2014-10-27 06:22:16

on BLOOMberg this am the commentator was hoping his house in Annapolis would go up so he could refi. Not going to happen-they are electing a Marxist in NOV

Comment by rms
2014-10-27 07:03:16

“on BLOOMberg this am the commentator was hoping his house in Annapolis would go up so he could refi.”

Commentator planning on a diesel, 4-door, $50k, pick-up truck?

Comment by Guillotine Renovator
2014-10-27 10:35:56

Now they’re into the mid $70k’s.

Comment by rms
2014-10-27 21:55:12

The insanity continues to darken!

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Comment by In Colorado
2014-10-27 07:23:02

FWIW, they reinflated the bubble under the current “Marxist”.

Do you really believe that prices will continue to rise if Ted Cruz is elected prez next year?

Comment by Shillow
2014-10-27 06:37:44

Prices are already headed down and once that happens they don’t go back up for a long while. All these reports of possible future rule changes or programs to be implemented are wishful too late thinking. This last couple of years was all driven by a flipping mentality which no longer works.

Comment by Housing Analyst
2014-10-27 06:40:26

Enjoy your bath specu-vestors. What else can be said?

Comment by scdave
2014-10-27 07:23:44

‘People want the schools, and they only want certain spots,’ she said.” ??

Particularly foreign buyers….On the surface, you would ask yourself, “common, you are spending that kind of money so your kid can attend a high SAT school” ?? I have concluded, particularly because there are so many private school options in the bay area, that in some of these enclaves its not about the education…IMO, Its more about having the kiddies schooling and rubbing elbows with other wealthy & influential families…

Comment by Housing Analyst
2014-10-27 07:31:00

If I wanted my family to hob nob with the elites, the meat packing area better known as San Francisco is the last place to find them.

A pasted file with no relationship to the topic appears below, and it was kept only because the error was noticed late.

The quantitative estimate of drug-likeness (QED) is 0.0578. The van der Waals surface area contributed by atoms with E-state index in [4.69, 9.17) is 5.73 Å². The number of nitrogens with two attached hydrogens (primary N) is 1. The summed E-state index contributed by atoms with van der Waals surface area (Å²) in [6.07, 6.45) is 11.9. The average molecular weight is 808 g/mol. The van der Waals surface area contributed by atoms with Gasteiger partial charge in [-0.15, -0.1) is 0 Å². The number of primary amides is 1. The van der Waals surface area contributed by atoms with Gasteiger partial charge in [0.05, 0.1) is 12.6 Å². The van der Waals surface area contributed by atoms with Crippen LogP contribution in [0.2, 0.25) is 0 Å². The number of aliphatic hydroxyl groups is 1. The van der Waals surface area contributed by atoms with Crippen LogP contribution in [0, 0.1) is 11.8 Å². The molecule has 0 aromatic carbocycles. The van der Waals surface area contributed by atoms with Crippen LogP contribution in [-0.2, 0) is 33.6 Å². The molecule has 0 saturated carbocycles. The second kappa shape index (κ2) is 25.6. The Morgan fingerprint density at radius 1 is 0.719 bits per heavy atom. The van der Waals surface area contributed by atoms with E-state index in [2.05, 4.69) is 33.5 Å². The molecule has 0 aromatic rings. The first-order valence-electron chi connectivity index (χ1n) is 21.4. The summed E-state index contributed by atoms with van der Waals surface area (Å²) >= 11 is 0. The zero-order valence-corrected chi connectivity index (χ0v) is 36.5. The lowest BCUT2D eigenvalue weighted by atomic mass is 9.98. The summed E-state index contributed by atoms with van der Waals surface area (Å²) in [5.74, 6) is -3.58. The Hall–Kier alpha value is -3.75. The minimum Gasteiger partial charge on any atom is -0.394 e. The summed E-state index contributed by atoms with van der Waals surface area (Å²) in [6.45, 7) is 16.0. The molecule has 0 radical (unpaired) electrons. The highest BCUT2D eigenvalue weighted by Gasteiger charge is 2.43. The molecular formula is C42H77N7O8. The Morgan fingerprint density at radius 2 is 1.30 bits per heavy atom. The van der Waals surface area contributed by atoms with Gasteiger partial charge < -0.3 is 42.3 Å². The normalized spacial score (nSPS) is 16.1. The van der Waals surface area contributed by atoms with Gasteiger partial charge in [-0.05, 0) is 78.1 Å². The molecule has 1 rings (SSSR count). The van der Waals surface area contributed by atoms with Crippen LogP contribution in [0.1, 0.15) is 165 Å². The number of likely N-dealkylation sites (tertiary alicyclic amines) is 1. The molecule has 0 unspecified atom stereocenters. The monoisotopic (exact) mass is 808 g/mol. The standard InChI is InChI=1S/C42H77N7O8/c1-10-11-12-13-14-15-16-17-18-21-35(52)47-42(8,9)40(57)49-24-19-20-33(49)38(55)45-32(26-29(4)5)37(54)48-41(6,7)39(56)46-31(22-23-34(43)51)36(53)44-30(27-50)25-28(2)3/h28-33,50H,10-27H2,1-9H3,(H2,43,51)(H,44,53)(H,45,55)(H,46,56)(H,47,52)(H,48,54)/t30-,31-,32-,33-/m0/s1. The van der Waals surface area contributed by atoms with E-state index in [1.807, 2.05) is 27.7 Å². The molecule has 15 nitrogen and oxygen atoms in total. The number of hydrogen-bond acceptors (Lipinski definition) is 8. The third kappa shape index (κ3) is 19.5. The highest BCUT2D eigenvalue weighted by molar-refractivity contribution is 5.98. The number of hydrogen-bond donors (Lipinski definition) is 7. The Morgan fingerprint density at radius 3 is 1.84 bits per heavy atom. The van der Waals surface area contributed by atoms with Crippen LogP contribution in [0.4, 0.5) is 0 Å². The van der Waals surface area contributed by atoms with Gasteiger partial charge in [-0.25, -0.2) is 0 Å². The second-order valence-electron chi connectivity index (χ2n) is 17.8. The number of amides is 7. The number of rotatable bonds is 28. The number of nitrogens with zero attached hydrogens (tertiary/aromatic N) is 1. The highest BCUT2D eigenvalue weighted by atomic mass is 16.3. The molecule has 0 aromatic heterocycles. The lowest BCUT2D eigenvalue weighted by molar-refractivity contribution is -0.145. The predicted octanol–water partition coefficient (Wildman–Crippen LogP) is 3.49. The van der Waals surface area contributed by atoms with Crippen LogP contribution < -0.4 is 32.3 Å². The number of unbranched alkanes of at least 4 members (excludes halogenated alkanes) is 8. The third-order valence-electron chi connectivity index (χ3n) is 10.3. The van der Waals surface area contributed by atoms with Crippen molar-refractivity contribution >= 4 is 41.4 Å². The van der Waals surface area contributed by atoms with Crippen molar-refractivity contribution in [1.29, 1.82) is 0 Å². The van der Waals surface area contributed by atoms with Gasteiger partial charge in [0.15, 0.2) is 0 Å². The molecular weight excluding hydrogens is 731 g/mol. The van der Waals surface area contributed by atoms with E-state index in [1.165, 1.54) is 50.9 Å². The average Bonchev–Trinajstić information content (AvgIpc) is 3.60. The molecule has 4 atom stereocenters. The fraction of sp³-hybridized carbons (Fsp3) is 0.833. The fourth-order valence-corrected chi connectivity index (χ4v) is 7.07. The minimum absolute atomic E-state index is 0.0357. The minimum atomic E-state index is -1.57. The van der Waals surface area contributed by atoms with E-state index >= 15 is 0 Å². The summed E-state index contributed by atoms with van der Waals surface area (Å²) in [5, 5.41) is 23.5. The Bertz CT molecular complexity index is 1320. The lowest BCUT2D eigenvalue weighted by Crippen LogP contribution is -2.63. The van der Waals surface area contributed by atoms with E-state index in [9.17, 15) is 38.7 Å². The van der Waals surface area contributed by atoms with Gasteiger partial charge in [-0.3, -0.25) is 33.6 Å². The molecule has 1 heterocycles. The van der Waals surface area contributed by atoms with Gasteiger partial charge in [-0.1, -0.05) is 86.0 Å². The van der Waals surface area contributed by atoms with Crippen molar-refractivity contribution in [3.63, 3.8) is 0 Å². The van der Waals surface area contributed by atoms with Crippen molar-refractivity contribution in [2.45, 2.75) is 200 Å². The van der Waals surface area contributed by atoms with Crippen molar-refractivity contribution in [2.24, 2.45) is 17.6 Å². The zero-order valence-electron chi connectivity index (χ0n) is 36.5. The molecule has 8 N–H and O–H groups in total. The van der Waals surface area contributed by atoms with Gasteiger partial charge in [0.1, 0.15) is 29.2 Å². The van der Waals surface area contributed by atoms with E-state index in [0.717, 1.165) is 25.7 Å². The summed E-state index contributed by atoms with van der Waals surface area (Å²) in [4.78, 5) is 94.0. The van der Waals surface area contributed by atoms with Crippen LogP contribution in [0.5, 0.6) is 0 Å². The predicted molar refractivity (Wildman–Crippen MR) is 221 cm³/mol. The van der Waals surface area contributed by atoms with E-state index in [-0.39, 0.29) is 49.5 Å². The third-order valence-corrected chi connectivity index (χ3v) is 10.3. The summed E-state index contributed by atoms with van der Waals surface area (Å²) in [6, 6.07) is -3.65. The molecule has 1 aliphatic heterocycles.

Comment by Dudgeon Bludgeon
2014-10-27 07:57:08

That’s realtor hogwash and you know it. It’s their schtick that it’s always about family and the children’s future but it’s about ROI. It always about ROI. They’re talking about MILLIONS of dollars for a house paid for in cash by some “foreign” buyer.

Sure it’s about the schools. Sure it is. I send my kid to the American School in Leysin and it COSTS LESS THEN THOSE HOUSES!

Comment by Housing Analyst
2014-10-27 08:02:55

Dave is here solely to perpetuate REIC hogwash.

Comment by Rental Watch
2014-10-27 15:38:09

I’m actually aware of a number of people who avoid certain private high schools for their kids in order to AVOID rubbing elbows with the elite kids. Lots of resources to buy drugs, etc. Kids shouldn’t think that going on vacation via private jet is “normal”.

Comment by Sean
2014-10-27 07:59:44

Homeowners stuck in these situations are often disheartened, even angry. ‘I would say they’re bitter; some blame their real estate agent: ‘How could you have sold me this house?’ Stamker said.”

As much as I hate Realtors I wouldn’t blame them. No one put a gun to your head to buy your current house, and if you paid too much you have no one to blame but yourself.

Comment by Ben Jones